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Ok, this might sound like a stupid question but I am legitimately confused. Imagine a circuit connected to a solenoid. When a circuit is closed (by a switch), there will be a quick increase in current, which will induce a magnetic field in the solenoid. The same magnetic field causes a change in the magnetic flux linkage of the coils, which then produces a back emf. Supposedly, this emf opposes the battery so the law of conservation of energy is not violated (my guess is that the kinetic energy supplied to the electrons by the battery is the source of the back emf?). However, when the circuit is opened, the same thing happens, but this time the emf is in the direction of the battery. I don't understand how this doesn't violate the law. As I see it, there is no energy in the circuit to be "transformed" into the back emf. Some texts I read said that opening the circuit is akin to an emf in the opposite direction as current suddenly drops, but there isn't any actual work done when opening the circuit?

If anyone can shed some light on the origin of the "energy" fueling this back emf, I will be very grateful.

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Don't worry, electromagnetism is a bit of a handful at first. The best way, I found, to understand it is to always go back to Maxwell's equations.

"When a circuit is closed (by a switch), there will be a quick increase in current, which will induce a magnetic field in the solenoid. The same magnetic field causes a change in the magnetic flux linkage of the coils, which then produces a back emf. "

Assuming your circuit is a simple ideal solenoid and voltage source, the increase in current is linear and unbounded. This is an important point because it is the change in magnetic field that induces the back emf. Therefore your point:

"my guess is that the kinetic energy supplied to the electrons by the battery is the source of the back emf?"

is incorrect. It is the change of the magnetic field that is the source of the back emf, per Maxwell's equations.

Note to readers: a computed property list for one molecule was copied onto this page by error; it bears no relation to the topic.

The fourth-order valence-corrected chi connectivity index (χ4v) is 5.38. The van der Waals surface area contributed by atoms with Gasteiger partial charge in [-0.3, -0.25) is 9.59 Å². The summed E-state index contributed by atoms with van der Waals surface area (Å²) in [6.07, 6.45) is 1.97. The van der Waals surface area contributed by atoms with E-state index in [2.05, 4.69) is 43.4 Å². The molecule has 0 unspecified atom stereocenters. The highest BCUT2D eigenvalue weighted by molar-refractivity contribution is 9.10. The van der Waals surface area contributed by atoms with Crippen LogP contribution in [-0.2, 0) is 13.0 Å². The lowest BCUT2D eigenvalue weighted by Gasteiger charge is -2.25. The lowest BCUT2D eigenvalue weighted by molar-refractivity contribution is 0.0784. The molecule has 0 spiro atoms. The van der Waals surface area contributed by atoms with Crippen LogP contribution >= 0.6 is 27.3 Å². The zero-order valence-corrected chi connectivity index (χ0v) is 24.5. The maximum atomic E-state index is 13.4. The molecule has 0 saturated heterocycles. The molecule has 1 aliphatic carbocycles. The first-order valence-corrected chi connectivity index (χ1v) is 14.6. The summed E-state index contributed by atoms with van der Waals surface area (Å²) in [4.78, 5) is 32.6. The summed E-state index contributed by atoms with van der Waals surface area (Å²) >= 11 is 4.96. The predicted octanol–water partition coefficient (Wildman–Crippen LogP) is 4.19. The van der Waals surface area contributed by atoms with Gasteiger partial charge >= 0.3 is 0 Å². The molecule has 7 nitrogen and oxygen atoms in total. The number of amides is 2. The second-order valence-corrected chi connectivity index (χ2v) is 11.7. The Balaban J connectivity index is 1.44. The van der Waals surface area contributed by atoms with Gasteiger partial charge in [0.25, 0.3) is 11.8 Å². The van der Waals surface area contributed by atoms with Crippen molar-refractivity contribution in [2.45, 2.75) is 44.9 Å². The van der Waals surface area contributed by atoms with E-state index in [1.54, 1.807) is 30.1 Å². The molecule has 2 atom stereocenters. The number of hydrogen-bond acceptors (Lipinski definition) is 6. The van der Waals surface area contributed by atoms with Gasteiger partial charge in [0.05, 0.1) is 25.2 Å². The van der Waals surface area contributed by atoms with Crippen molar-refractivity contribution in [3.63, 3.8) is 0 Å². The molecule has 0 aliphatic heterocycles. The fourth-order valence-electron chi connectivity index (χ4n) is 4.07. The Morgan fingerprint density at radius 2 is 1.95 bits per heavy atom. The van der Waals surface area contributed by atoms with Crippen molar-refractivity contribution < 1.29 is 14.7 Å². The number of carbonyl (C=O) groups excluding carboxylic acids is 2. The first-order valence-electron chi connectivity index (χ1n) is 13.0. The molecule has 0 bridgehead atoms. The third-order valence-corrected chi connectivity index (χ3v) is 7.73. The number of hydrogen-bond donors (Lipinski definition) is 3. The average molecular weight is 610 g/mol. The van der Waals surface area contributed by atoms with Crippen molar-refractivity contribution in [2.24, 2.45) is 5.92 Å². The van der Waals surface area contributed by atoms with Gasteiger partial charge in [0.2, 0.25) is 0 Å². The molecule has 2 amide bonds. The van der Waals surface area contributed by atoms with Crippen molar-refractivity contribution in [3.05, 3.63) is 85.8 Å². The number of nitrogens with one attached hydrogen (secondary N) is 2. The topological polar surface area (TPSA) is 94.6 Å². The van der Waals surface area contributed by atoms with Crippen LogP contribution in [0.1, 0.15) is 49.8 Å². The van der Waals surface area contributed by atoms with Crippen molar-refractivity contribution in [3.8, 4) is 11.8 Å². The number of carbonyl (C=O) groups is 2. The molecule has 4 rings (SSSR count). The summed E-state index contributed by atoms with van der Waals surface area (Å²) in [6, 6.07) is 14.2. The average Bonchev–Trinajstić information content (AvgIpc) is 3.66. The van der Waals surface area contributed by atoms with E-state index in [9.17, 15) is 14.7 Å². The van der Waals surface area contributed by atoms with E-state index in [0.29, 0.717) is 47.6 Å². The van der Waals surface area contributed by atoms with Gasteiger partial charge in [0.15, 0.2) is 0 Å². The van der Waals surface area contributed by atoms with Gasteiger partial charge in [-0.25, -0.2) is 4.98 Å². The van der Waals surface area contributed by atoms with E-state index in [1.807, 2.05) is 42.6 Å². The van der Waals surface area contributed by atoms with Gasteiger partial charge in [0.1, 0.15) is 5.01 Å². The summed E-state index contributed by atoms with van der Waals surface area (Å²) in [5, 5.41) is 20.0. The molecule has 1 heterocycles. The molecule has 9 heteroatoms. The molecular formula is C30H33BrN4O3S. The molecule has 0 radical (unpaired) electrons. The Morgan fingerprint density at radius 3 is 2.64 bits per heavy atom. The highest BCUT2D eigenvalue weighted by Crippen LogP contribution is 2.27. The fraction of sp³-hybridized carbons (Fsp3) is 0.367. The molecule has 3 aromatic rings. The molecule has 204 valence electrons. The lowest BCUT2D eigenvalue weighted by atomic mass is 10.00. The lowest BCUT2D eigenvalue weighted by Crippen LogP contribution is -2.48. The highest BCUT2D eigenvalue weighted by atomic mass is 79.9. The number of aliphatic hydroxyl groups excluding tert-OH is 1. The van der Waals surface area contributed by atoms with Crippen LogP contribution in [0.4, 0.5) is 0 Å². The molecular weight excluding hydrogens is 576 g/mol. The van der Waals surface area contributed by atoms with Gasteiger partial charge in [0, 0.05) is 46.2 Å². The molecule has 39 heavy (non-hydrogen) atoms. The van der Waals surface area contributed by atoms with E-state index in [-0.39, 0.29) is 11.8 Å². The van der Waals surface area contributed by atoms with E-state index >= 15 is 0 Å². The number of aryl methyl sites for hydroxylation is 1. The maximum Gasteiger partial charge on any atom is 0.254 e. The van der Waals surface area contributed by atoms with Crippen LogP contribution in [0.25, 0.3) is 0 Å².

Now, we're linearly increasing the current in the solenoid and you decide to open the circuit. What happens? The current wants to continue flowing and will force itself through the air gap to close the circuit.

"but this time the emf is in the direction of the battery. I don't understand how this doesn't violate the law. As I see it, there is no energy in the circuit to be "transformed" into the back emf."

The energy comes from the magnetic (and electric) field which also stores energy.

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  • $\begingroup$ I think I'm starting to understand. However, I am still unsure of how the magnetic and electric field "stores" energy. So when current is flowing normally, is a fraction of the energy used to generate a magnetic field? $\endgroup$ – chematwork Feb 4 at 14:21
  • $\begingroup$ Unless there's a resistance or capacitance in your circuit, all the energy is used to set up the magnetic field. Consider an ideal V source shorted with a 0 Ohm impedance. The current will quickly increase linearly, the rate determined by the inductance of the circuit (never mind that). Your V source is certainly putting out power. Where does the energy go? To the magnetic field set up by the flowing current! Incidentally, the energy stored is proportional to the inductance of the circuit. $\endgroup$ – user16035 Feb 4 at 17:43
  • $\begingroup$ In general all fields store energy. For E&M if you're comfortable that a capacitor stores energy, that energy is "in" the electric field. You preformed work to set it up. Now, if you're comfortable that electric fields store energy, than you must accept that magnetic ones do too (first because you've accepted that a field can store energy, but also because the electric field and the magnetic field are actually the same thing, just in a different inertial frame! see your text's section on special relativity, but it's actually a quite simple thought experiment). $\endgroup$ – user16035 Feb 4 at 17:44
  • $\begingroup$ One last comment, perhaps you feel weird about shorting a perfect V source with a 0 Ohm resistor because someone told you that that causes infinite current. They lied to you the current isn't infinite, but the circuit theory approximation has broken down. All circuits must have an inductance. This inductance limits the current to an unbounded, linearly increasing amount. No matter what, if you're in doubt, always go back to Maxwell. If anything ever feels weird, first review your understanding of vector math, then review your understanding of Maxwell. $\endgroup$ – user16035 Feb 4 at 17:45

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